Speculative practices: utilizing InfoVis to explore untapped literary collections

Uta Hinrichs, Stefania Forlini, Bridget Moynihan

Research output: Contribution to journalArticlepeer-review

22 Citations (Scopus)
1 Downloads (Pure)

Abstract

In this paper we exemplify how information visualization supports speculative thinking, hypotheses testing, and preliminary interpretation processes as part of literary research. While InfoVis has become a buzz topic in the digital humanities, skepticism remains about how effectively it integrates into and expands on traditional humanities research approaches. From an InfoVis perspective, we lack case studies that show the specific design challenges that make literary studies and humanities research at large a unique application area for information visualization. We examine these questions through our case study of the Speculative W@nderverse, a visualization tool that was designed to enable the analysis and exploration of an untapped literary collection consisting of thousands of science fiction short stories. We present the results of two empirical studies that involved general-interest readers and literary scholars who used the evolving visualization prototype as part of their research for over a year. Our findings suggest a design space for visualizing literary collections that is defined by (1) their academic and public relevance, (2) the tension between qualitative vs. quantitative methods of interpretation, (3) result- vs. process-driven approaches to InfoVis, and (4) the unique material and visual qualities of cultural collections. Through the Speculative W@nderverse we demonstrate how visualization can bridge these sometimes contradictory perspectives by cultivating curiosity and providing entry points into literary collections while, at the same time, supporting multiple aspects of humanities research processes.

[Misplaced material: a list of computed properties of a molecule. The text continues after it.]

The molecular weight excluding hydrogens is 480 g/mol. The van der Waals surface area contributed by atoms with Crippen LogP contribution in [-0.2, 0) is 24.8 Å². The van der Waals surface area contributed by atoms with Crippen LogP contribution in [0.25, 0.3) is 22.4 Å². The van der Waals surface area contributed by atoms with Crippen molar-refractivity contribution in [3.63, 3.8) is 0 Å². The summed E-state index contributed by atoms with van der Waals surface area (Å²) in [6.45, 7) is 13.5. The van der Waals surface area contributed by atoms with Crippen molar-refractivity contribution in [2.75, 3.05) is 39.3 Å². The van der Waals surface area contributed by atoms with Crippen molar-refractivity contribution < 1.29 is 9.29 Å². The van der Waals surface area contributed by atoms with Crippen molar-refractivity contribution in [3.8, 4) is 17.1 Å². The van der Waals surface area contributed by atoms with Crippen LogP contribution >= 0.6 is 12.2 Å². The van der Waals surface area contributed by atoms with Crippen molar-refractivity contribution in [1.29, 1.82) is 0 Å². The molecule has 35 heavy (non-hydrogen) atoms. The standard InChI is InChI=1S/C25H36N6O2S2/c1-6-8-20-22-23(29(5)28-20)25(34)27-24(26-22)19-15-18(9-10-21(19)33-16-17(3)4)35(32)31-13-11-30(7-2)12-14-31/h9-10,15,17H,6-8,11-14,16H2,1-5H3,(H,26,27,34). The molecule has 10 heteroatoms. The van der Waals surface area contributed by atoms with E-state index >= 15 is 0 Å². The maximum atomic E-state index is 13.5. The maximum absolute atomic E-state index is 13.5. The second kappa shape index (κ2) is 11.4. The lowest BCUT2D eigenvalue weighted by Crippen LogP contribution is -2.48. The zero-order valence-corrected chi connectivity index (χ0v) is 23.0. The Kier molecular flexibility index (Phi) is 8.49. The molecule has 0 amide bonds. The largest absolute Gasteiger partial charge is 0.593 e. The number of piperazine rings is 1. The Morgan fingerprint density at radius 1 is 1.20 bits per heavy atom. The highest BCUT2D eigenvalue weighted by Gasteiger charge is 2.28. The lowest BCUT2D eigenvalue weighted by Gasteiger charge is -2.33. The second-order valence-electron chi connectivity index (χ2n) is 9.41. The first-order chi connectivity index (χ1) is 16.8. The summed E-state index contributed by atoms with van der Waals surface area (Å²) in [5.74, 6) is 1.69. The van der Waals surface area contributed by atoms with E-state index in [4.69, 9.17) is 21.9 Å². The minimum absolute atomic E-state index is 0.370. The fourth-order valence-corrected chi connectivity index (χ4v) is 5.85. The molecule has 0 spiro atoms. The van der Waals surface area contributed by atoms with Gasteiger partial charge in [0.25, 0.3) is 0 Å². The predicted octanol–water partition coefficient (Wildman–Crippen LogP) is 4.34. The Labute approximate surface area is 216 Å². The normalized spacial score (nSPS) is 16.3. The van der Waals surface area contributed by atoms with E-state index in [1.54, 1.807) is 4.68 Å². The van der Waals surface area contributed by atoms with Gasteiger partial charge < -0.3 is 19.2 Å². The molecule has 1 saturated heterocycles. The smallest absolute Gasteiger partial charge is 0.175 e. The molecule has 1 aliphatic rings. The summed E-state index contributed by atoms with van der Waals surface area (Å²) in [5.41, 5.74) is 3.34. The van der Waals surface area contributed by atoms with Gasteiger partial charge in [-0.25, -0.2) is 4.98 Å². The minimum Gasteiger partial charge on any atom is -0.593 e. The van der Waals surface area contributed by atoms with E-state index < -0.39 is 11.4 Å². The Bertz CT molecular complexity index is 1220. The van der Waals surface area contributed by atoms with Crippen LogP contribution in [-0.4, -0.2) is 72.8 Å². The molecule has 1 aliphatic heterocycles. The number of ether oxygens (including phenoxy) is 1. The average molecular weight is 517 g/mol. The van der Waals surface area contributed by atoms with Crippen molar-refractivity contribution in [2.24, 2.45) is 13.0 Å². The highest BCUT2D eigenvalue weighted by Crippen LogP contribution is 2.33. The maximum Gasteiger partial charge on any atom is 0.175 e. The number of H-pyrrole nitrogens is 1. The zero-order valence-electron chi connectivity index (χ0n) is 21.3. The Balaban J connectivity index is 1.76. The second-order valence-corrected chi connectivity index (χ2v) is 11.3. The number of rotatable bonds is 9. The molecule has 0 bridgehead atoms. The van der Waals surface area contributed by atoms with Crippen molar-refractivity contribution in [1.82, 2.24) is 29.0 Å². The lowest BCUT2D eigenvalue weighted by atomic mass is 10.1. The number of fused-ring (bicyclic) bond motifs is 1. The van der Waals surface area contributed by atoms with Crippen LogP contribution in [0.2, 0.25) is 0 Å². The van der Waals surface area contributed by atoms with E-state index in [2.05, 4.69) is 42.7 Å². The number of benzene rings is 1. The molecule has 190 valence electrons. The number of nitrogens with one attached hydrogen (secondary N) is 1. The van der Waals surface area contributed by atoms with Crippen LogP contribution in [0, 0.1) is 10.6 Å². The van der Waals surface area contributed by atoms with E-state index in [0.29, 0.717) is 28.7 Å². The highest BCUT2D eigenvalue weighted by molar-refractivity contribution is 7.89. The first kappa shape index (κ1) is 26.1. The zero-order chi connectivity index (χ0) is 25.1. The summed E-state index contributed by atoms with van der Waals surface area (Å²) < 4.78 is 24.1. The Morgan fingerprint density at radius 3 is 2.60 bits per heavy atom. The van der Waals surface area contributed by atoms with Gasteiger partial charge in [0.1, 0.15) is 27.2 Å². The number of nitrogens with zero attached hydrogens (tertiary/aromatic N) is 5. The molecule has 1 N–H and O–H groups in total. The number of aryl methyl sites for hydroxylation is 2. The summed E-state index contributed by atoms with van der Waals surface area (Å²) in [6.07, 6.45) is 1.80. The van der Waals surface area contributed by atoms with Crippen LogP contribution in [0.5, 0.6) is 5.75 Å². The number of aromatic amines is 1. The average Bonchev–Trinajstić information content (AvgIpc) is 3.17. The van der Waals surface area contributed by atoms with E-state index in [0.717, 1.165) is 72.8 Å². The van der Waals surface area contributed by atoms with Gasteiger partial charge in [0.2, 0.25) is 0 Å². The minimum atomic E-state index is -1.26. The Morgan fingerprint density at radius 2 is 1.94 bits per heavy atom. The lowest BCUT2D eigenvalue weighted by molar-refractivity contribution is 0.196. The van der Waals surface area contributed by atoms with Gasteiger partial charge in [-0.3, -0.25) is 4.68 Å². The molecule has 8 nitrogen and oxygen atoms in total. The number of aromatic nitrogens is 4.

Original languageEnglish
Pages (from-to)429-438
Number of pages10
JournalIEEE Transactions on Visualization and Computer Graphics
Volume22
Issue number1
DOIs
Publication statusPublished - 12 Aug 2015
EventIEEE VIS 2015 - Palmer House Hilton, Chicago, Canada
Duration: 25 Oct 201530 Oct 2015

Keywords

  • Digital Humanities
  • Interlinked visualization
  • Literary studies
  • Cultural collections
  • Science fiction

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